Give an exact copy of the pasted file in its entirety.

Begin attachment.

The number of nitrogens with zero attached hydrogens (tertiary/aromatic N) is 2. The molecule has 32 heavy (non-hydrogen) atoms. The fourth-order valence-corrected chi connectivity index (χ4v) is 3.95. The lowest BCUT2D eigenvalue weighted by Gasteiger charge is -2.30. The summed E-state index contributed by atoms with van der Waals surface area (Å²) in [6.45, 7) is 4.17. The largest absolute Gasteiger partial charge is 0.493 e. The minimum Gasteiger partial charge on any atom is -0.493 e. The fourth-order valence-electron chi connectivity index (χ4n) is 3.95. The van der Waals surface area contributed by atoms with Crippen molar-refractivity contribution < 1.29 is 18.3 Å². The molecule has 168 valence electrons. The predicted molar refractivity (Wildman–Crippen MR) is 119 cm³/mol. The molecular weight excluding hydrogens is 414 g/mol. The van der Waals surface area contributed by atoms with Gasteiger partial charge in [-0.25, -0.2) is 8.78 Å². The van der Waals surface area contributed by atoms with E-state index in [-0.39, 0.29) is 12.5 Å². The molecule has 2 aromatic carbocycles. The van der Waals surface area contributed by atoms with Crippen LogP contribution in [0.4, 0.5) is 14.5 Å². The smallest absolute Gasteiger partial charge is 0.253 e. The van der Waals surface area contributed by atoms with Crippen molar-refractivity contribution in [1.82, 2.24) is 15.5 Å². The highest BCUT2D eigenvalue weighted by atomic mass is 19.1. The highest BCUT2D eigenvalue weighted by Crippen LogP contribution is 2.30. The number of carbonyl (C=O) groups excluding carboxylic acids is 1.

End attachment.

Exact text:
The number of nitrogens with zero attached hydrogens (tertiary/aromatic N) is 2. The molecule has 32 heavy (non-hydrogen) atoms. The fourth-order valence-corrected chi connectivity index (χ4v) is 3.95. The lowest BCUT2D eigenvalue weighted by Gasteiger charge is -2.30. The summed E-state index contributed by atoms with van der Waals surface area (Å²) in [6.45, 7) is 4.17. The largest absolute Gasteiger partial charge is 0.493 e. The minimum Gasteiger partial charge on any atom is -0.493 e. The fourth-order valence-electron chi connectivity index (χ4n) is 3.95. The van der Waals surface area contributed by atoms with Crippen molar-refractivity contribution < 1.29 is 18.3 Å². The molecule has 168 valence electrons. The predicted molar refractivity (Wildman–Crippen MR) is 119 cm³/mol. The molecular weight excluding hydrogens is 414 g/mol. The van der Waals surface area contributed by atoms with Gasteiger partial charge in [-0.25, -0.2) is 8.78 Å². The van der Waals surface area contributed by atoms with E-state index in [-0.39, 0.29) is 12.5 Å². The molecule has 2 aromatic carbocycles. The van der Waals surface area contributed by atoms with Crippen LogP contribution in [0.4, 0.5) is 14.5 Å². The smallest absolute Gasteiger partial charge is 0.253 e. The van der Waals surface area contributed by atoms with Crippen molar-refractivity contribution in [1.82, 2.24) is 15.5 Å². The highest BCUT2D eigenvalue weighted by atomic mass is 19.1. The highest BCUT2D eigenvalue weighted by Crippen LogP contribution is 2.30. The number of carbonyl (C=O) groups excluding carboxylic acids is 1.